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Pulmonology Procedures |

Sarcoidosis With Secondary Spontaneous Pneumothorax Treated With Endobronchial Valves

Travis Greer*, MD; Nicholas Pastis, MD; Charlie Strange, MD; John Huggins, MD
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Medical University of South Carolina, Charleston, SC


Chest. 2012;142(4_MeetingAbstracts):874A. doi:10.1378/chest.1390663
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Abstract

SESSION TYPE: Bronchology Case Report Posters

PRESENTED ON: Tuesday, October 23, 2012 at 01:30 PM - 02:30 PM

INTRODUCTION: Secondary spontaneous pneumothorax (SSP) occurs as a result of pre-existing lung disease [1]. While chronic obstructive pulmonary disease is more common, fibrocystic sarcoidosis may lead to SSP and pose difficult management challenges [2]. An air leak that persists at seven days despite thoracostomy tube evacuation is classified as prolonged, and more aggressive approaches must be considered including video assisted thoracoscopy (VATS) pleurodesis and/or stapling of the air leak source. Alternatively, patients receive prolonged inpatient thoracostomy drainage, which adds significant health care costs and predisposes patients to complications. For patients who are not candidates for invasive procedures, endobronchial valve placement is an emerging option. Currently, one endobronchial valve has received a humanitarian device exclusion (HDE) to treat the rare condition of prolonged air leaks following lobectomy, segmentectomy, or lung volume reduction surgery. Use for prolonged air leaks in patients with lung diseases other than emphysema has been the subject of case reports. We report 2 cases in which EBV were used to treat prolonged SSP.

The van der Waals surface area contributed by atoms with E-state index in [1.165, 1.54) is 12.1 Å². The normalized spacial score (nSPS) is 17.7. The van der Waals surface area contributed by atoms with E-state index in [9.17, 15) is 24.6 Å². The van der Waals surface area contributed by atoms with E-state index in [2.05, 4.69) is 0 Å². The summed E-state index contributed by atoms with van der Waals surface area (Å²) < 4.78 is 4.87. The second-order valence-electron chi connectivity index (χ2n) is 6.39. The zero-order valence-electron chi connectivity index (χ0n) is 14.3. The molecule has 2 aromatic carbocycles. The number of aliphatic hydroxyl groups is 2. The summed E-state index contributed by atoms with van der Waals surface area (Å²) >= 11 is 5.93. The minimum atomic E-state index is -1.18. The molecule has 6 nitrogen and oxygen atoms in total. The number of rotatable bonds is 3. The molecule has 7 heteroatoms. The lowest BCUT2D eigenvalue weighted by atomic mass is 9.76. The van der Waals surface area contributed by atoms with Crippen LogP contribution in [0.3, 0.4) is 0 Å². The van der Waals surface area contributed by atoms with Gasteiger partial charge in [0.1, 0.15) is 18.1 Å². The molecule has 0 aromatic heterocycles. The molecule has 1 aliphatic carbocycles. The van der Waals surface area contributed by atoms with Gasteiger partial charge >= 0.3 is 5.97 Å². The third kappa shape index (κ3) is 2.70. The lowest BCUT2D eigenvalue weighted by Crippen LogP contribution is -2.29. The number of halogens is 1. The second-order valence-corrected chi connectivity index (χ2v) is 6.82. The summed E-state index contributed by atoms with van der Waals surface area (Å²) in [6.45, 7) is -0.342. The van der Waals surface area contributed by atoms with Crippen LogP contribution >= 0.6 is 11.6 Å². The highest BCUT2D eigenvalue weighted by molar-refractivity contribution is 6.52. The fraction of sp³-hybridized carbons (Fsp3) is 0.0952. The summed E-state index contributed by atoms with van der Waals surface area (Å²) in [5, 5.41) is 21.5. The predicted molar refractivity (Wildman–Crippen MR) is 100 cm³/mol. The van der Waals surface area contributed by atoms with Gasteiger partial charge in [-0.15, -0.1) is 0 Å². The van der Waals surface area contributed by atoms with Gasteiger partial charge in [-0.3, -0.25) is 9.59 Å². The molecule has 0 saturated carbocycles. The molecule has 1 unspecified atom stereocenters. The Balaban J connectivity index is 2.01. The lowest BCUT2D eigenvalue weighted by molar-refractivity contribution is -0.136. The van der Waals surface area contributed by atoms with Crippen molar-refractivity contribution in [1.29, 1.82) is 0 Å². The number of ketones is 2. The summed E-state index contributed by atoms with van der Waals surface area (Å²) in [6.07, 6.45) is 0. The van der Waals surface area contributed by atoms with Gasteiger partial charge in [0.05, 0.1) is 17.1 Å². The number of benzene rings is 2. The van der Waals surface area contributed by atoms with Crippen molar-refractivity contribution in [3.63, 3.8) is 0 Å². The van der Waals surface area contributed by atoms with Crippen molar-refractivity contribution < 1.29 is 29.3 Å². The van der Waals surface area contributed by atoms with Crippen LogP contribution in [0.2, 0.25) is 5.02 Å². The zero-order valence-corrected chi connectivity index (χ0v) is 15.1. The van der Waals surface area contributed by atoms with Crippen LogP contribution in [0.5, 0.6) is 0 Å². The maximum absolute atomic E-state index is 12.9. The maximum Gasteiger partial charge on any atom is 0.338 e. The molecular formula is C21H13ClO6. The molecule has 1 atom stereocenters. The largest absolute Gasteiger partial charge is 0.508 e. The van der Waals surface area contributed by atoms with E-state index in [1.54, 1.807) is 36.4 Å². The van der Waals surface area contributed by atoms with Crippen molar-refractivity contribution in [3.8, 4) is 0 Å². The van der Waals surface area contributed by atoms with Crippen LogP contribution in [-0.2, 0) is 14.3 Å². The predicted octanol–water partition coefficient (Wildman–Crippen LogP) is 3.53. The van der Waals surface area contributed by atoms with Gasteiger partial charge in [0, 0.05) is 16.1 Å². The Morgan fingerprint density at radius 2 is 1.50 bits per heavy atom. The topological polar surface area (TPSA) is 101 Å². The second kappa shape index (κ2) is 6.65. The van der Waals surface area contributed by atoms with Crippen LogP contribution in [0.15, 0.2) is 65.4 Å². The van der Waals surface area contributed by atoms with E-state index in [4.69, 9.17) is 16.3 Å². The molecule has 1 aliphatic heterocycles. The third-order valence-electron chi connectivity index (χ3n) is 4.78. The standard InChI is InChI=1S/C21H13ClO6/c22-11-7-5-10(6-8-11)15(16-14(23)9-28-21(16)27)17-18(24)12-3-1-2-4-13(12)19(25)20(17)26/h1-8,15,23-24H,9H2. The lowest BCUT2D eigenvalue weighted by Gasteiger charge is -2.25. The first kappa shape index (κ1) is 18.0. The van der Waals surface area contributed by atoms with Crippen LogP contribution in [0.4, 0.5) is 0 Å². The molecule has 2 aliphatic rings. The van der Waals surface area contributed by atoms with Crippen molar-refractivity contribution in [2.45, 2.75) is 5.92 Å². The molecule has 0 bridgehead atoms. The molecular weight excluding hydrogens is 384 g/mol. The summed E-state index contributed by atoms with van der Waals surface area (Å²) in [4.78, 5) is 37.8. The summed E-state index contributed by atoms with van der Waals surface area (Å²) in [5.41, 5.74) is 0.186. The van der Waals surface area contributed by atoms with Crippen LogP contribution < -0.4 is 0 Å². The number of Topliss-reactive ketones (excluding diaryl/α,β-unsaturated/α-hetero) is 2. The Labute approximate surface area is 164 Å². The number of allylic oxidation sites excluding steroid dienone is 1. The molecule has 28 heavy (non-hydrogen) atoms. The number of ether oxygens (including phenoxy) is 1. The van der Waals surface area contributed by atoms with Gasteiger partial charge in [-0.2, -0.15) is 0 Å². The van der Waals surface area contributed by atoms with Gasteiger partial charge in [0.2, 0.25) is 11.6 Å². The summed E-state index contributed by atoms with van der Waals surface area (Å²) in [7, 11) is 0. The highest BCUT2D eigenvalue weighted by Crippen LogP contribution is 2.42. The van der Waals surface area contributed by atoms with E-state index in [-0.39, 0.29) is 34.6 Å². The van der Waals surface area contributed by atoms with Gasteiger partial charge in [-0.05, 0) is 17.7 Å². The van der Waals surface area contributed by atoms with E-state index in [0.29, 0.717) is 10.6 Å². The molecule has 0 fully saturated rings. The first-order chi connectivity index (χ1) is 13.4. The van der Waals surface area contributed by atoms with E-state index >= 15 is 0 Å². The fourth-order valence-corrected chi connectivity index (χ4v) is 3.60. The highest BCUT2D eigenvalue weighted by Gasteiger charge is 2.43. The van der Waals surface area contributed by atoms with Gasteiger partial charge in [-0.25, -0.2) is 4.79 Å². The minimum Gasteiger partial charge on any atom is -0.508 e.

CASE PRESENTATION: Case 1: A 56-year-old female with stage 4 sarcoidosis, dyspnea, and a right pneumothorax had a chest tube placed followed by VATS talc pleurodesis. The air leak persisted and endobronchial valve placement was performed with immediate resolution of the air leak. Case 2: A 34-year-old male with stage 4 sarcoidosis presented with dyspnea and a large left basilar pneumothorax. Chest tube placement and blood patch pleurodesis failed to resolve the pneumothorax. Four endobronchial valves were placed in the left upper lobe and lingula with slowing but not resolution of the air leak. The patient then underwent VATS, which had to be converted to a left upper lobectomy.

DISCUSSION: Endobronchial valves are a novel treatment option for prolonged air leaks due to pneumothorax; however, the recommendations for its use outside of post-surgical air leaks are unclear. These 2 cases demonstrate success and failure of this intervention in patients who are not post-surgical and do not have emphysema.

CONCLUSIONS: Further studies are needed before this procedure becomes standard of care, and for now it should be considered in carefully selected patients under the category of compassionate use.

1) Sahn SA, Heffner JE. Spontaneous pneumothorax. N Engl J Med 2000; 342: 868.

2) Wait MA, Estrera A. Changing clinical spectrum of spontaneous pneumothorax. Am J Surg 1992; 164: 528.

DISCLOSURE: The following authors have nothing to disclose: Travis Greer, Nicholas Pastis, Charlie Strange, John Huggins

The use of endobronchial valves is not yet FDA approved for treatment of persistent secondary spontaneous pneumothorax, It is approved by the FDA under the Humanitarian Device Exemption for use in controlling prolonged air leaks of the lung or significant air leaks that are likely to become prolonged air leaks following lobectomy, segmentectomy, or lung volume reduction surgery.

Medical University of South Carolina, Charleston, SC

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